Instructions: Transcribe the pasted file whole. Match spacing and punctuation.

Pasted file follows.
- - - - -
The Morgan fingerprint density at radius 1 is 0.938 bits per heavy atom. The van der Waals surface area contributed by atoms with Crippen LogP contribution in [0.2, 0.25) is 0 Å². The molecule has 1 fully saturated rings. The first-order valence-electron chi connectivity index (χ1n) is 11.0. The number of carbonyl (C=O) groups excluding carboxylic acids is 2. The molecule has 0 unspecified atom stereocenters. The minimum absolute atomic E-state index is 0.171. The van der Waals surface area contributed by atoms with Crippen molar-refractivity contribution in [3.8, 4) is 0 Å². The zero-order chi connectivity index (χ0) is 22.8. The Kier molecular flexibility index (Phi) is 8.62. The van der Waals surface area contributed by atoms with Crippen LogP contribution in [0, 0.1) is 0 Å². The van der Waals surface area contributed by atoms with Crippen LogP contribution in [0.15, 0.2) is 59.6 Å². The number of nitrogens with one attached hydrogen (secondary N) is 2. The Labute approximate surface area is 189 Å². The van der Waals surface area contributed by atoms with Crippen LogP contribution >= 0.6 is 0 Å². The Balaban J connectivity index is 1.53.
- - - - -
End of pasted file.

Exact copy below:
The Morgan fingerprint density at radius 1 is 0.938 bits per heavy atom. The van der Waals surface area contributed by atoms with Crippen LogP contribution in [0.2, 0.25) is 0 Å². The molecule has 1 fully saturated rings. The first-order valence-electron chi connectivity index (χ1n) is 11.0. The number of carbonyl (C=O) groups excluding carboxylic acids is 2. The molecule has 0 unspecified atom stereocenters. The minimum absolute atomic E-state index is 0.171. The van der Waals surface area contributed by atoms with Crippen molar-refractivity contribution in [3.8, 4) is 0 Å². The zero-order chi connectivity index (χ0) is 22.8. The Kier molecular flexibility index (Phi) is 8.62. The van der Waals surface area contributed by atoms with Crippen LogP contribution in [0, 0.1) is 0 Å². The van der Waals surface area contributed by atoms with Crippen LogP contribution in [0.15, 0.2) is 59.6 Å². The number of nitrogens with one attached hydrogen (secondary N) is 2. The Labute approximate surface area is 189 Å². The van der Waals surface area contributed by atoms with Crippen LogP contribution >= 0.6 is 0 Å². The Balaban J connectivity index is 1.53.